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Late Abnormal Skin Changes Overlying Total Knee ArthroplastyA Case Report
Richard L. Davis, II, MD1; Jason R. Ferrel, MD1; Ryan M. Carlson, DO2; Robert N. Steensen, MD3
1 Department of Orthopaedic Surgery, Mount Carmel Health, 793 West State Street, MSB 3rd Floor, Columbus, OH, 43222. E-mail address for R.L. Davis: davislrick@gmail.com.
2 Buckeye Dermatology, 1933 Ohio Drive, Grove City, OH 43123.
3 Department of Orthopaedic Surgery, Mount Carmel Health, 3777 Trueman Court, Hilliard, OH 43026.
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  • Disclosure statement for author(s): PDF

Investigation performed at Mount Carmel Health, Columbus, Ohio



Disclosure: None of the authors received payments or services, either directly or indirectly (i.e., via his or her institution), from a third party in support of any aspect of this work. None of the authors, or their institution(s), have had any financial relationship, in the thirty-six months prior to submission of this work, with any entity in the biomedical arena that could be perceived to influence or have the potential to influence what is written in this work. Also, no author has had any other relationships, or has engaged in any other activities, that could be perceived to influence or have the potential to influence what is written in this work. The complete Disclosures of Potential Conflicts of Interest submitted by authors are always provided with the online version of the article.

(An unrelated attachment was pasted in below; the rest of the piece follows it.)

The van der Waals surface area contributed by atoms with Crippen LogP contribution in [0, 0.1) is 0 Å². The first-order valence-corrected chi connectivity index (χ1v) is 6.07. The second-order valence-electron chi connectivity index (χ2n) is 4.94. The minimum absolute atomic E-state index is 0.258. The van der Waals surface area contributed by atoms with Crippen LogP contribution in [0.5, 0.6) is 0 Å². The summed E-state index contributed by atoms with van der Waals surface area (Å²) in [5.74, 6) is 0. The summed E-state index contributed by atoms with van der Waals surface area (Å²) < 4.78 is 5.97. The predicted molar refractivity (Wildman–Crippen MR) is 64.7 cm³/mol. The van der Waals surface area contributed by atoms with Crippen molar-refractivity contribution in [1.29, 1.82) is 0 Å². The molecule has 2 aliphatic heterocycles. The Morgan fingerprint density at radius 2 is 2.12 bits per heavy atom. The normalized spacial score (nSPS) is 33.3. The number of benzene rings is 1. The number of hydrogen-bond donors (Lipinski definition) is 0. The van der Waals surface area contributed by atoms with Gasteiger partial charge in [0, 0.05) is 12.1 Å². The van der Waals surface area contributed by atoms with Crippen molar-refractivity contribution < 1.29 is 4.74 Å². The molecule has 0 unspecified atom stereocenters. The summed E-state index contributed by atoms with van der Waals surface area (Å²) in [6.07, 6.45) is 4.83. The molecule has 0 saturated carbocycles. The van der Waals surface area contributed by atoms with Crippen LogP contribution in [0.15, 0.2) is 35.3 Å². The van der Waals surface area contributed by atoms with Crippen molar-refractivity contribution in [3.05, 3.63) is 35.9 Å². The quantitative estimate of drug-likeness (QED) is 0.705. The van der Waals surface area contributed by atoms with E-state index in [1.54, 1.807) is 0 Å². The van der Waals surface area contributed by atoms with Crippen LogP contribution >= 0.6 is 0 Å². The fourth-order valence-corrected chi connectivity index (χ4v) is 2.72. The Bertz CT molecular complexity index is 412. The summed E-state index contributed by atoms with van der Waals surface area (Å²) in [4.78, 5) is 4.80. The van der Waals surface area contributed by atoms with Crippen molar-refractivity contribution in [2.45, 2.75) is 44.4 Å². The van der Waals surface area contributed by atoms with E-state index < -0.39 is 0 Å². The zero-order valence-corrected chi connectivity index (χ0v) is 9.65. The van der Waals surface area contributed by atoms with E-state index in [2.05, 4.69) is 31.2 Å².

Copyright © 2013 by The Journal of Bone and Joint Surgery, Inc.
JBJS Case Connector, 2013 Dec 11;3(4):e122 1-2. doi: 10.2106/JBJS.CC.M.00119
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Extract

More than 600,000 total knee arthroplasties are performed in the United States every year1. Superficial wound complications occur infrequently, and the overall appearance of the incision is important to judge appropriate healing. Ecchymosis about the knee is common postoperatively and typically resolves within the first few weeks. Persistent skin changes around the incision and knee are rare, and they prompt additional investigation regarding the etiology.
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    Accreditation Statement
    These activities have been planned and implemented in accordance with the Essential Areas and policies of the Accreditation Council for Continuing Medical Education (ACCME) through the joint sponsorship of the American Academy of Orthopaedic Surgeons and The Journal of Bone and Joint Surgery, Inc. The American Academy of Orthopaedic Surgeons is accredited by the ACCME to provide continuing medical education for physicians.
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